There were sure to be plenty of firsts for the Eagles, but few could have expected that to include a Mid-South Conference West Division title.
A few days after the season ended, Reinhardt added a few more superlatives.
Coach Danny Cronic was named the Mid-South West coach of the year after leading his team to a 6-4 finish. There were also seven Eagles named to the all-conference team when the honors were announced Wednesday afternoon.
Cronic, a longtime high school coach, had never before been a head coach at the college level — making the honor even more impressive. The Eagles were ranked in the NAIA coaches’ poll for a portion of the season and received votes in the final edition of the poll.
Cronic considered the honor a reflection of his entire staff, some of whom are volunteers.
“It’s real impressive,” Cronic said. “They had to recognize what we are doing and how hard we were working. I think they honored us greatly. It’s a staff award, too. It’s not just coach Cronic. It’s the summing up of the staff. I guess they are recognizing that we have some good people to work with.”
Among the players honored by the conference was L.J. Stegall, who was named the Offensive Freshman of the Year for the West Division.
In nine games, Stegall scored a conference-best 17 touchdowns, three of which came on kickoff returns. He also led the Mid-South in all-purpose yards per game with 162.
Stegall was named to the all-conference team for the West Division, along with linebacker Jarred Johnson, offensive lineman Clay Swint and defensive lineman Tevin McCoy.
Johnson led the Eagles in tackles (81) and McCoy finished with 15½ tackles for loss and four sacks despite missing two games. Swint was a key part of the offensive line, allowing just one sack and helping Reinhardt’s running backs tally more than 2,600 yards on the season.
Among the players named to the second team were tight end Chris Johnson, who also played a key role as a blocker, offensive lineman Nick Lawson and defensive back Travis Nunley. Nunley had two touchdowns on the season — one on a kickoff return and the other on an interception return.
Cronic said he was surprised by how many of his players were recognized — not because they weren’t talented, but because they were young and new to the conference.
“I was surprised by the amount of respect the other coaches showed us,” Cronic said. “That made us feel awfully good.”
Cronic said that having so many players honored sets the bar high for next season.
“But that’s OK,” he said. “We wanted it anyway.”
While there aren’t any more games to play, Cronic said everyone is still hard at work. He’s conducting end-of-season conferences with each of his 160 players, recruiting for next year is under way and the players are undergoing physical evaluations. Camps are being planned, as well as tryouts.
“Most all of our work is aimed at recruiting right now,” Cronic said.
Other highlights from the first season of Reinhardt football:
ON THE ROAD: Reinhardt played five away games and, on four of those occasions, spent the night prior to the game out of town.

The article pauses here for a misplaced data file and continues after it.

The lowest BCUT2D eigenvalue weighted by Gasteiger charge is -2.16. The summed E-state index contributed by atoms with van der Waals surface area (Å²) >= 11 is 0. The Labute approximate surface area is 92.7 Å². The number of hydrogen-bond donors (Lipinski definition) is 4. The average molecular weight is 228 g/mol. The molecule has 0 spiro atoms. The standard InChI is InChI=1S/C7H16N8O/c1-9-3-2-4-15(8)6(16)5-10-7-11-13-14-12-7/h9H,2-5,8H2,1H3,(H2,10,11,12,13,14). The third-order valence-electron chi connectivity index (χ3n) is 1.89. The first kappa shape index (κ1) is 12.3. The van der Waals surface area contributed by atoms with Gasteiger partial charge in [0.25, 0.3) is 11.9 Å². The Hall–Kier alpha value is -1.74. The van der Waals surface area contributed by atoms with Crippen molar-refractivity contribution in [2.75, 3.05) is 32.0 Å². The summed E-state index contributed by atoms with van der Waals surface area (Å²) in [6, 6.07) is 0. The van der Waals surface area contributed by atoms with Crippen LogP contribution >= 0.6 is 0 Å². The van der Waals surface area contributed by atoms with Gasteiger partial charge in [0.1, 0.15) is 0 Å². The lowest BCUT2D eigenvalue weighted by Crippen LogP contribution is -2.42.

Each time the Eagles stayed in a hotel the night before they played, they won. The only setback was when they made the two-hour trip south to Macon for their season-opening game at Mercer
“I think the togetherness and the structure helps,” Cronic said. “Mercer, we left the same day and they slept on campus, but I’m beginning to see why big programs, even when they have a home game, take them to a hotel the night before. You get a lot of focus in there.”
BIGGEST MOMENT: Looking back on the season, Cronic said his greatest moment was when the Eagles upset Faulkner.
At the time, Faulkner was No. 23 in the NAIA coaches’ poll, and Reinhardt had yet to receive any votes.
“The biggest win of the season was over at Faulkner,” Cronic said. “There is no question. We may have caught them at a good time, but we played well. That would be the biggest moment.”
BIGGEST SUPRISE: Cronic said he was most struck by the number of injuries the players suffered, and how Reinhardt still found ways to win.
The Eagles used nine different fullbacks during the season because they were so often injured. More than half of the players projected to start at the beginning of the season missed at least one game with injury. Several missed the majority of the season.
At one point, Reinhardt was forced to start third-string quarterback Dylan Haynes, the former Cherokee High School starter, after the two quarterbacks ahead of him in the depth chart were both injured.
“Generally, someone stepped up and pulled at the slack,” Cronic said. “Someone stepped up to the plate and did well. That was really great.”
MAKING CRONIC PROUD: Cronic is most proud of winning the West Division title, but he admits that he had never coached a game like the season finale at Campbellsville, when Reinhardt totaled nearly 800 yards of offense.
“I’ve never had that,” he said. “It wasn’t like we could take the foot off the gas. We had to keep going. Offensively, we played really well in that ballgame.”
IN CLOSING: If Cronic can take one positive away from missing out on the playoffs, it’s that the team was able to end the season win a victory.
After all, only one team in the playoffs will end the season with a win.
“Any time you win the last game, you get to soak on that for the whole year,” Cronic said. “This is unique and very positive. Don’t read it that we wouldn’t rather be in the playoffs, but at least there is a positive. It’s going to look pretty good on the banner ‘West Division Champions of the Mid-South Conference.’”